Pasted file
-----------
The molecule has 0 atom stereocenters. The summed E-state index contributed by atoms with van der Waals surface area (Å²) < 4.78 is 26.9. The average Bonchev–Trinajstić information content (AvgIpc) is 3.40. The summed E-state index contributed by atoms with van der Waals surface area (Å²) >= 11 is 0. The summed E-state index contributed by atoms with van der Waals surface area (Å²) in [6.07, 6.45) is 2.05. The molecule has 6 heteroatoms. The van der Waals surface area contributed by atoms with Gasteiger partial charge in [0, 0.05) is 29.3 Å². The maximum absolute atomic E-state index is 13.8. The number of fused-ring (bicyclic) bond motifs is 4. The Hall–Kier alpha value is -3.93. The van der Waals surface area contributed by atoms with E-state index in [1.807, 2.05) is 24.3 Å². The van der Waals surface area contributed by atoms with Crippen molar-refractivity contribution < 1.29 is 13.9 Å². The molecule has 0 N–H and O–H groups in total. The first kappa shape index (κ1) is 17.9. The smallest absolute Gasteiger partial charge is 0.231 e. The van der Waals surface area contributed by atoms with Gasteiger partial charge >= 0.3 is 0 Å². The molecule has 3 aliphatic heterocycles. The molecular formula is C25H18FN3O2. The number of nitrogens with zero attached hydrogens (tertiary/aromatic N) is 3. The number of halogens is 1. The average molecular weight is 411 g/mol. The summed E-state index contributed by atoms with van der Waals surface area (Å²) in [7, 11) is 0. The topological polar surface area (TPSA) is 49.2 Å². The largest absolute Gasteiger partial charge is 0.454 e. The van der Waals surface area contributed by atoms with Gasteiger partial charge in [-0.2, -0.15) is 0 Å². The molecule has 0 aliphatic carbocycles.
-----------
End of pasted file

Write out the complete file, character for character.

The molecule has 0 atom stereocenters. The summed E-state index contributed by atoms with van der Waals surface area (Å²) < 4.78 is 26.9. The average Bonchev–Trinajstić information content (AvgIpc) is 3.40. The summed E-state index contributed by atoms with van der Waals surface area (Å²) >= 11 is 0. The summed E-state index contributed by atoms with van der Waals surface area (Å²) in [6.07, 6.45) is 2.05. The molecule has 6 heteroatoms. The van der Waals surface area contributed by atoms with Gasteiger partial charge in [0, 0.05) is 29.3 Å². The maximum absolute atomic E-state index is 13.8. The number of fused-ring (bicyclic) bond motifs is 4. The Hall–Kier alpha value is -3.93. The van der Waals surface area contributed by atoms with E-state index in [1.807, 2.05) is 24.3 Å². The van der Waals surface area contributed by atoms with Crippen molar-refractivity contribution < 1.29 is 13.9 Å². The molecule has 0 N–H and O–H groups in total. The first kappa shape index (κ1) is 17.9. The smallest absolute Gasteiger partial charge is 0.231 e. The van der Waals surface area contributed by atoms with Gasteiger partial charge >= 0.3 is 0 Å². The molecule has 3 aliphatic heterocycles. The molecular formula is C25H18FN3O2. The number of nitrogens with zero attached hydrogens (tertiary/aromatic N) is 3. The number of halogens is 1. The average molecular weight is 411 g/mol. The summed E-state index contributed by atoms with van der Waals surface area (Å²) in [7, 11) is 0. The topological polar surface area (TPSA) is 49.2 Å². The largest absolute Gasteiger partial charge is 0.454 e. The van der Waals surface area contributed by atoms with Gasteiger partial charge in [-0.2, -0.15) is 0 Å². The molecule has 0 aliphatic carbocycles.